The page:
Review: Possession, by A. S. Byatt
The film was released in 2002 and, somehow, someway, my parents rented it in 2003 and we watched it at home. And I loved it. And I bought myself the DVD. In college, I bought myself the book and fell even more in love with it. Byatt's attention to detail, her sense of parallelism and her gift for natural poetry is all evident in this one big masterpiece. It reads as part-detective novel, part-biography and part-academic research.
Not only has Byatt created our modern-day characters, but she sets them off to learn everything about characters from the past who, while they don't exist in the real world, have as much presence (and primary sources!) as someone who did. Byatt has written all of this, and that gives the novel a structure that is not only multi-layered, but staggeringly beautiful.
So often - in novels, in histories, in film - Victorian England is captured as a kind of bleak, two-tone, melancholy kind of place with corsets and high collars and long sleeves.
|The past is hot|
One teeny word on the ending, without spoiling it for all: If you've ever seen the film, you know that the ending is very hopeful-hopeful-omg yes hopeful-and-then-oh...oh...oh, well....oh, that's. okay that's nice, but....oh. The novel is not subject to the liminalities of the director's camera. That ending of the film is there more for the weight of the final image, and for the heartache of the audience.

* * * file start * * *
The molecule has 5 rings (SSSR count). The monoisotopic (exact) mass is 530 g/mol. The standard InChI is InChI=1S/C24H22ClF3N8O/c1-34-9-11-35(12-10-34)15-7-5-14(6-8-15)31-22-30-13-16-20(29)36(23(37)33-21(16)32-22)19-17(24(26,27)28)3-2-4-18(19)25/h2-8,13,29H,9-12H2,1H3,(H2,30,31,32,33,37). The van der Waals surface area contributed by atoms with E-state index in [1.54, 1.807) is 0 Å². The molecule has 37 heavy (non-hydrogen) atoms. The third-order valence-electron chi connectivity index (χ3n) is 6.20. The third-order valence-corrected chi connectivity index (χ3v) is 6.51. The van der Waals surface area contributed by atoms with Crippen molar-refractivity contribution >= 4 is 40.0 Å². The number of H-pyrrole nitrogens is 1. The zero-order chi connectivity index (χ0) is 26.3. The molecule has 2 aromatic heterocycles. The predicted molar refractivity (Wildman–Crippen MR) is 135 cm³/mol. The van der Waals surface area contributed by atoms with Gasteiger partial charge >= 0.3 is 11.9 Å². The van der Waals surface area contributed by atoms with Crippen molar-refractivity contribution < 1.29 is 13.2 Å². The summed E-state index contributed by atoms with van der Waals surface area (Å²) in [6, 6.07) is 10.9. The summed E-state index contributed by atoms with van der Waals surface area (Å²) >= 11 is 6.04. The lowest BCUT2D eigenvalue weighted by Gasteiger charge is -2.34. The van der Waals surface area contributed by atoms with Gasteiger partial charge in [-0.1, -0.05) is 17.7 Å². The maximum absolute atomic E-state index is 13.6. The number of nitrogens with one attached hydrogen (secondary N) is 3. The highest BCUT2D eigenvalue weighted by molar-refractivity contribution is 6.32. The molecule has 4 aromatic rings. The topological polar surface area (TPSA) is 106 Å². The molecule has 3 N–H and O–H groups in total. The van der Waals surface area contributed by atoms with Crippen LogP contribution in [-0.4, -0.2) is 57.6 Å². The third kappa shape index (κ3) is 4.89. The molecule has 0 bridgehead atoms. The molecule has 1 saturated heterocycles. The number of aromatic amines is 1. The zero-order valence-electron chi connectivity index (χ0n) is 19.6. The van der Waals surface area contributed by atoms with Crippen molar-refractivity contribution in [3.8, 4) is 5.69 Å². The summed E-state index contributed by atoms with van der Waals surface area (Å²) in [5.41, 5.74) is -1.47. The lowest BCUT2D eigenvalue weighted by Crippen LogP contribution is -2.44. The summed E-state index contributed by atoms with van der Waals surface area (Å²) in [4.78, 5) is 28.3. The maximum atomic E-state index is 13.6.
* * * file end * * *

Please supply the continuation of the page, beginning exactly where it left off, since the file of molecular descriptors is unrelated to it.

The novel ends very similarly (the film is - with minor additions and subtractions and condensing - EXTREMELY true to the novel, and I heartily give Neil LaBute, David Henry Hwang and Laura Jones the credit for their screenplay which is so heartwrenchingly good) but instead of melancholy at the finality of the last bit, there is satisfaction. Sad, but immense satisfaction - a sense of the last piece of the puzzle finally squeezing into the center once the other pieces have been laid and fitted in. And while the movie makes my heart ache like any movie can, the book made me weep...both times.
And that's why I think that I cannot be truly objective on this point--there is too much emotionally at stake for me to really be objective. I'll leave it to the professionals. My so-called review is "Fire bad. Tree pretty. Go read book."